Data matching involves comparing sets of personal data, such as the payroll or benefits records of a body, against other personal data held by the same or another public body to see how far they match. Bodies covered by these mandatory data matching arrangements (in Part 2A of the Audit Commission Act 1998) are local authorities, police authorities, probation authorities, fire and rescue authorities, pension authorities, NHS Trusts and strategic health authorities, primary care trusts, passenger transport authorities, national park authorities, and waste authorities.
Schedule 7 of the Serious Crime Act 2007 extended the range of organisations that could chose to be involved in data matching to any government department, housing association or private organisation. Additionally, that Act extended data matching from benefit fraud to include any of the Commission’s audit functions (e.g. efficiency of service delivery) and to debt recovery.
You can see now that these powers can cover most UK organisations and extend well beyond the purpose of benefit fraud - the purpose that gets all the publicity. No wonder the Coalition Government’s favoured partner in anti-benefit fraud, the Credit Reference Agencies, are licking their lips – especially if the purpose of data matching can also include debt recovery!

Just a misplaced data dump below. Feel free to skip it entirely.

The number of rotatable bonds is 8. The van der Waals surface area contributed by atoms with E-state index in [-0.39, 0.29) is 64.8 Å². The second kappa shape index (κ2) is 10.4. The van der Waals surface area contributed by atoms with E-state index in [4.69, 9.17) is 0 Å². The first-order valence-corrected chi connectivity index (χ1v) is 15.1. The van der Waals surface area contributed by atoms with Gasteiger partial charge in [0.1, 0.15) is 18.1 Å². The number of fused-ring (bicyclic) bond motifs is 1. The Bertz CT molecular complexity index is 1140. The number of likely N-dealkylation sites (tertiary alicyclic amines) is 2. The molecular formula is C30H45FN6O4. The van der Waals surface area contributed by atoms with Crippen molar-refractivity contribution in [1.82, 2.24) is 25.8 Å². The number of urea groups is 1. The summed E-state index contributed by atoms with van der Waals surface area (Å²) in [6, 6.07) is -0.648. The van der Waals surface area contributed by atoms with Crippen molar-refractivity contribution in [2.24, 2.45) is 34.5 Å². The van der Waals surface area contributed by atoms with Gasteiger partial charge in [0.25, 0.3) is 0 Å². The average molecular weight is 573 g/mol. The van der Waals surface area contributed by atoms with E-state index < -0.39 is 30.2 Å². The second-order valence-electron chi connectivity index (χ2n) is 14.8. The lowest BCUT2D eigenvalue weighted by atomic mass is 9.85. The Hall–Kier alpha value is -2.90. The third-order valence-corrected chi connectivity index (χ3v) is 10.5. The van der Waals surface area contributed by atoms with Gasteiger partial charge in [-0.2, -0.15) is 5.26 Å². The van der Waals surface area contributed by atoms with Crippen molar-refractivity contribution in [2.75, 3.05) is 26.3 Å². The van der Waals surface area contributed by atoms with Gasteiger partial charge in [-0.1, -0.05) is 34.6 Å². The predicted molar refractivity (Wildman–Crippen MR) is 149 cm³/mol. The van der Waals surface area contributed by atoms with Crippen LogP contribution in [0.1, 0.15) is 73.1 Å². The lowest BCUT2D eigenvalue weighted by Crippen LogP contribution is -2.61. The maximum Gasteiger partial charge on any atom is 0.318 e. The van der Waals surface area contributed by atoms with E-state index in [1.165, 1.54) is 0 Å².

Who replaces the Audit Commission is important for another reason. The Commission is subject to a statutory data protection code of practice - which is not perfect, but will be abolished with the Commission. The Department for Work and Pensions (DWP) has its own Data Matching Service, but that is limited to benefit fraud so it is unlikely that the DWP will want to get involved in data matching that does not relate to benefits.
The National Audit Office (NAO) could do the job but it does no data matching currently. So to merely transfer the Audit Commission’s data matching functions to the NAO will not save a penny and undermines the justification for the Commission’s abolition.
In other words, the absence of a credible replacement data controller is a concern and such powers should not be transferred for use by another organisation (e.g. a Credit Reference Agency) without proper debate or scrutiny.
Even with benefit fraud, all is not what it appears. David Cameron has been widely reported of stating that there is £5.2 billion of fraud, error and overpayment in the system (fraud being £1.2 billion). Not reported is the fact that these vast sums are inflated by a multiplier which is best explained by the Government’s own official research:
“These savings (from fraud) represent notional rather than actual amounts of money saved since the weekly benefit of someone who is caught committing fraud is multiplied by 32. The multiplier reflects the time that the Benefits Agency assumes that someone would have carried on defrauding them if they had not been caught” (see references)